Social Media Gives Grandparent Scam New Twist | News
JACKSONVILLE, Fla. -- Johanna Harold received a frightening phone call from a familiar voice - or so she thought.
"I pick the phone up and on the other end was a young man's voice that said hey grandma," said Harrold.
She said the voice sounded familiar, but she would later find out it it was part of a plan to deceive her.
The person claimed he was in Santa Cruz, had an accident and was in jail. He needed money for bail and to make restitution to the accident victim.
"I was thinking, 'oh my gosh, my grandson, what happened to him? He's out of the country'," she said.
Harrold said she was on the phone eight minutes. At first the caller was convincing, but she said the longer he talked, the more unbelievable the story seemed.
"When he told me he blew a 1/2 point over the limit, I said, 'no, he (grandson) doesn't even drink'," said Harrold.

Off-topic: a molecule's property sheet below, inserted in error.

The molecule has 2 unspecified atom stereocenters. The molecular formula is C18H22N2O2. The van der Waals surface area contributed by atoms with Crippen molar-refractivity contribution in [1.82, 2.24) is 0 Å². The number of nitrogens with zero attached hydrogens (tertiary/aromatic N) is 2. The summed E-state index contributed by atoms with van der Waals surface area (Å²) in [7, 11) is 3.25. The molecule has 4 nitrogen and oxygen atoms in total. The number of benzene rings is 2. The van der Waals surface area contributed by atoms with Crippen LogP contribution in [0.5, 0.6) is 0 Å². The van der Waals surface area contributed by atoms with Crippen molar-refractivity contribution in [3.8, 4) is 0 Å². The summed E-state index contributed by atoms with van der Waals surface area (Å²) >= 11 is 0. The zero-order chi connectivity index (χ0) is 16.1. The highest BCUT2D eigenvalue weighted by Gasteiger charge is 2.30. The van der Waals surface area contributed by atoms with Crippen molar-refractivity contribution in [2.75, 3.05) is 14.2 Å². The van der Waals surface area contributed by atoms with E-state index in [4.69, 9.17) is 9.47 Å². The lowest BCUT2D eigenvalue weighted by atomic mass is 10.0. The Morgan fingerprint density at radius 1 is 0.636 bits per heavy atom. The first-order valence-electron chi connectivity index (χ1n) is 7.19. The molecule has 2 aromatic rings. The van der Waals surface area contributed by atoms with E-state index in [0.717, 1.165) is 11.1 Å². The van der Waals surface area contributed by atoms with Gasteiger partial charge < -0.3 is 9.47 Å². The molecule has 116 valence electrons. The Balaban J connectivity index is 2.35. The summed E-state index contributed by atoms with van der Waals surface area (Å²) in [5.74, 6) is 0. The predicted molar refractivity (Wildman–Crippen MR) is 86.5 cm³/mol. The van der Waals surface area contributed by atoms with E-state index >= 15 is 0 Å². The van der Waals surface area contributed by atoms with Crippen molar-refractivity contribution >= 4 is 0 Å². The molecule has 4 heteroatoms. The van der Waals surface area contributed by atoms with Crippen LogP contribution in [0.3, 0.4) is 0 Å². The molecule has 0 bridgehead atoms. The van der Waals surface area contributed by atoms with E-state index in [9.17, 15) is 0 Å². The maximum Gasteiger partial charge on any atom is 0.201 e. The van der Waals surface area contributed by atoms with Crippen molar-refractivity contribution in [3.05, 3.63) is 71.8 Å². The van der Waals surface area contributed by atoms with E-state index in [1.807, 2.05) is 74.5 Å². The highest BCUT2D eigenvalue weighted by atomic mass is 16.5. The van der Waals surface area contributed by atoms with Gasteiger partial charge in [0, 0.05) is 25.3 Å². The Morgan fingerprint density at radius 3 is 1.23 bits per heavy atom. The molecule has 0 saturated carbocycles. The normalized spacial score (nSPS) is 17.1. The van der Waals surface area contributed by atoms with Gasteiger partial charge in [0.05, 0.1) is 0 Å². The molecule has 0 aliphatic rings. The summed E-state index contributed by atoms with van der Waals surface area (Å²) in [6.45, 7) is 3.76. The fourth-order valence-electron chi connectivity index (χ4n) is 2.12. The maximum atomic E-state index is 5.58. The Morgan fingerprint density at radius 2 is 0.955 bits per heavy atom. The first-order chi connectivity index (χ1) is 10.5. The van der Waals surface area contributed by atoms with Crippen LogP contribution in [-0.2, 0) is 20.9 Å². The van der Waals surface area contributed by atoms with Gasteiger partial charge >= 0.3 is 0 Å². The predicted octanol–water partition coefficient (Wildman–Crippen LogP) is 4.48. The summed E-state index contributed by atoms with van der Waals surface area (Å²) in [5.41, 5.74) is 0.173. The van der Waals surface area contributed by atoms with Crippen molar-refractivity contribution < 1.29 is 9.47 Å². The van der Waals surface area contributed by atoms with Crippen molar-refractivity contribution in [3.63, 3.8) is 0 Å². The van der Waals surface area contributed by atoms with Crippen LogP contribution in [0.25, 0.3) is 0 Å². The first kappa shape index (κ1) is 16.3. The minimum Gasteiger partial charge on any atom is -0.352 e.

She hung up and checked with a relative; her grandson was home.
"This is the grandparent scam. The scammers have enough personal information, and victims get panicky and they take whatever necessary steps to save their love ones," said Tom Stephens, president of the Better Business Bureau of Northeast Florida.
How do scammers get personal information? Stephens said they mine social media sites, a new twist to an old scam.
"Limit the personal information you put on Facebook or any other social media, and you should not accept friend requests from people you don't know," said Stephens.
If you want to prepare the family for an emergency call, Stephens said there are ways.
"You may want to develop a code word for the family that only the family would know," he said.
Harrold figured out it was not her grandson on the phone call and that hesitation saved her a financial headache.
Her advice to others is simple. "Ask questions, just ask questions, Do not give out information," said Harrold.